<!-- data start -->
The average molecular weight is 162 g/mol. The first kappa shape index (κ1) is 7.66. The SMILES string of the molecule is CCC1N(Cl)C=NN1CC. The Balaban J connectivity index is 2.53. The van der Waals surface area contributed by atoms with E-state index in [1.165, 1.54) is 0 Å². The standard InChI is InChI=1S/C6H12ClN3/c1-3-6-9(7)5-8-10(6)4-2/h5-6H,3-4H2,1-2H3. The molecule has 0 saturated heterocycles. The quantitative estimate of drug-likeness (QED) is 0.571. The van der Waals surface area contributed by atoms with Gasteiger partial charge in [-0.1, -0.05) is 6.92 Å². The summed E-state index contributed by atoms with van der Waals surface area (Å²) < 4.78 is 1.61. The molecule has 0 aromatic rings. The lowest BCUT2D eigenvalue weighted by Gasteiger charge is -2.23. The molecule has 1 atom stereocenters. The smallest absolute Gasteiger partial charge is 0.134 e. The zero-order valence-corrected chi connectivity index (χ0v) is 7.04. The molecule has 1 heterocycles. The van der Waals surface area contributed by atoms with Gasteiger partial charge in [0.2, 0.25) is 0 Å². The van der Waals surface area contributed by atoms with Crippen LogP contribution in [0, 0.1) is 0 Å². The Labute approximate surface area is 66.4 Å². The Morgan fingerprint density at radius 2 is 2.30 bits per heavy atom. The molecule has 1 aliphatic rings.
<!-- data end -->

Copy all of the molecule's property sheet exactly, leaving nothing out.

The average molecular weight is 162 g/mol. The first kappa shape index (κ1) is 7.66. The SMILES string of the molecule is CCC1N(Cl)C=NN1CC. The Balaban J connectivity index is 2.53. The van der Waals surface area contributed by atoms with E-state index in [1.165, 1.54) is 0 Å². The standard InChI is InChI=1S/C6H12ClN3/c1-3-6-9(7)5-8-10(6)4-2/h5-6H,3-4H2,1-2H3. The molecule has 0 saturated heterocycles. The quantitative estimate of drug-likeness (QED) is 0.571. The van der Waals surface area contributed by atoms with Gasteiger partial charge in [-0.1, -0.05) is 6.92 Å². The summed E-state index contributed by atoms with van der Waals surface area (Å²) < 4.78 is 1.61. The molecule has 0 aromatic rings. The lowest BCUT2D eigenvalue weighted by Gasteiger charge is -2.23. The molecule has 1 atom stereocenters. The smallest absolute Gasteiger partial charge is 0.134 e. The zero-order valence-corrected chi connectivity index (χ0v) is 7.04. The molecule has 1 heterocycles. The van der Waals surface area contributed by atoms with Gasteiger partial charge in [0.2, 0.25) is 0 Å². The van der Waals surface area contributed by atoms with Crippen LogP contribution in [0, 0.1) is 0 Å². The Labute approximate surface area is 66.4 Å². The Morgan fingerprint density at radius 2 is 2.30 bits per heavy atom. The molecule has 1 aliphatic rings.